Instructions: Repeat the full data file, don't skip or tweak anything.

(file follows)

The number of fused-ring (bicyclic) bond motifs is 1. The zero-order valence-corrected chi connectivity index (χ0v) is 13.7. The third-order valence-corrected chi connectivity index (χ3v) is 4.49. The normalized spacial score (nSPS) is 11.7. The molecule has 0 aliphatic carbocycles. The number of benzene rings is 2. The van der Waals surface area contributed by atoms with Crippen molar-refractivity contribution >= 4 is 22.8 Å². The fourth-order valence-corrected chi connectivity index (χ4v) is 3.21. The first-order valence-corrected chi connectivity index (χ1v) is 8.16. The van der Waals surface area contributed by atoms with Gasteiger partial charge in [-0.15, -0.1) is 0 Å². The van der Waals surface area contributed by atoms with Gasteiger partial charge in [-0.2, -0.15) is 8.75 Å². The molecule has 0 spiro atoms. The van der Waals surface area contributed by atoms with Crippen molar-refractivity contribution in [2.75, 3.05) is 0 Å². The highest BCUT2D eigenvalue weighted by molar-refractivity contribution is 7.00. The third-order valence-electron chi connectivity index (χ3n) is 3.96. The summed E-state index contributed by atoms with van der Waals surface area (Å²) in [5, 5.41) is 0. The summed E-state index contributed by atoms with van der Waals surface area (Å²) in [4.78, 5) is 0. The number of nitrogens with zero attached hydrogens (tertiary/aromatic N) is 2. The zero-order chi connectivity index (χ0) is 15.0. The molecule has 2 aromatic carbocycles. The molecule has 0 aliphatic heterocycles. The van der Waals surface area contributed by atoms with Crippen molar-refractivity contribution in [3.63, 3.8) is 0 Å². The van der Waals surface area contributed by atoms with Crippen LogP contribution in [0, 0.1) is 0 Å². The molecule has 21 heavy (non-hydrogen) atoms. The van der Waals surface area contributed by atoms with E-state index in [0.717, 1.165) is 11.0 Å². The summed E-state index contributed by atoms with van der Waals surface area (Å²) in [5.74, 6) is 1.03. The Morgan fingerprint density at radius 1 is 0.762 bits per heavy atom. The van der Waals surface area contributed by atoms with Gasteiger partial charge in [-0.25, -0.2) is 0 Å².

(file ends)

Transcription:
The number of fused-ring (bicyclic) bond motifs is 1. The zero-order valence-corrected chi connectivity index (χ0v) is 13.7. The third-order valence-corrected chi connectivity index (χ3v) is 4.49. The normalized spacial score (nSPS) is 11.7. The molecule has 0 aliphatic carbocycles. The number of benzene rings is 2. The van der Waals surface area contributed by atoms with Crippen molar-refractivity contribution >= 4 is 22.8 Å². The fourth-order valence-corrected chi connectivity index (χ4v) is 3.21. The first-order valence-corrected chi connectivity index (χ1v) is 8.16. The van der Waals surface area contributed by atoms with Gasteiger partial charge in [-0.15, -0.1) is 0 Å². The van der Waals surface area contributed by atoms with Gasteiger partial charge in [-0.2, -0.15) is 8.75 Å². The molecule has 0 spiro atoms. The van der Waals surface area contributed by atoms with Crippen molar-refractivity contribution in [2.75, 3.05) is 0 Å². The highest BCUT2D eigenvalue weighted by molar-refractivity contribution is 7.00. The third-order valence-electron chi connectivity index (χ3n) is 3.96. The summed E-state index contributed by atoms with van der Waals surface area (Å²) in [5, 5.41) is 0. The summed E-state index contributed by atoms with van der Waals surface area (Å²) in [4.78, 5) is 0. The number of nitrogens with zero attached hydrogens (tertiary/aromatic N) is 2. The zero-order chi connectivity index (χ0) is 15.0. The molecule has 2 aromatic carbocycles. The molecule has 0 aliphatic heterocycles. The van der Waals surface area contributed by atoms with Crippen molar-refractivity contribution in [3.63, 3.8) is 0 Å². The van der Waals surface area contributed by atoms with Crippen LogP contribution in [0, 0.1) is 0 Å². The molecule has 21 heavy (non-hydrogen) atoms. The van der Waals surface area contributed by atoms with E-state index in [0.717, 1.165) is 11.0 Å². The summed E-state index contributed by atoms with van der Waals surface area (Å²) in [5.74, 6) is 1.03. The Morgan fingerprint density at radius 1 is 0.762 bits per heavy atom. The van der Waals surface area contributed by atoms with Gasteiger partial charge in [-0.25, -0.2) is 0 Å².